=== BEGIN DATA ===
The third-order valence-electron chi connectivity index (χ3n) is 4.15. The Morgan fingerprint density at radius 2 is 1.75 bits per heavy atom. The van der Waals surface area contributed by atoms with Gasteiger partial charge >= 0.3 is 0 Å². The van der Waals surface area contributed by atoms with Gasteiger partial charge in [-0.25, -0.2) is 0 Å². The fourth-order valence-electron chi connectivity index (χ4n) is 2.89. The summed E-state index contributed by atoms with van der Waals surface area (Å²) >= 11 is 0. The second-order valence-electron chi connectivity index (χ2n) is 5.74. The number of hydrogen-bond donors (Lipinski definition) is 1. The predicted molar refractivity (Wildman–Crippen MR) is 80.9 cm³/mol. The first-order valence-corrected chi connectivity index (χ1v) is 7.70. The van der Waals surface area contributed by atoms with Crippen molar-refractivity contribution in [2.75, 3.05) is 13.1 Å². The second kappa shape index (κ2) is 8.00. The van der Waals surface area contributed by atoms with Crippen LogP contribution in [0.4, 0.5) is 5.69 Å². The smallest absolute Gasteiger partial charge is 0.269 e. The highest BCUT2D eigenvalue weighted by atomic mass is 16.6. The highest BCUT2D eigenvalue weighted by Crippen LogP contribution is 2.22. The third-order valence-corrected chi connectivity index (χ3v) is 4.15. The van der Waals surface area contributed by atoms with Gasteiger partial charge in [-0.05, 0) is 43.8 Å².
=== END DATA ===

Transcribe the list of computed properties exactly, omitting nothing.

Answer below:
The third-order valence-electron chi connectivity index (χ3n) is 4.15. The Morgan fingerprint density at radius 2 is 1.75 bits per heavy atom. The van der Waals surface area contributed by atoms with Gasteiger partial charge >= 0.3 is 0 Å². The van der Waals surface area contributed by atoms with Gasteiger partial charge in [-0.25, -0.2) is 0 Å². The fourth-order valence-electron chi connectivity index (χ4n) is 2.89. The summed E-state index contributed by atoms with van der Waals surface area (Å²) >= 11 is 0. The second-order valence-electron chi connectivity index (χ2n) is 5.74. The number of hydrogen-bond donors (Lipinski definition) is 1. The predicted molar refractivity (Wildman–Crippen MR) is 80.9 cm³/mol. The first-order valence-corrected chi connectivity index (χ1v) is 7.70. The van der Waals surface area contributed by atoms with Crippen molar-refractivity contribution in [2.75, 3.05) is 13.1 Å². The second kappa shape index (κ2) is 8.00. The van der Waals surface area contributed by atoms with Crippen LogP contribution in [0.4, 0.5) is 5.69 Å². The smallest absolute Gasteiger partial charge is 0.269 e. The highest BCUT2D eigenvalue weighted by atomic mass is 16.6. The highest BCUT2D eigenvalue weighted by Crippen LogP contribution is 2.22. The third-order valence-corrected chi connectivity index (χ3v) is 4.15. The van der Waals surface area contributed by atoms with Gasteiger partial charge in [-0.05, 0) is 43.8 Å².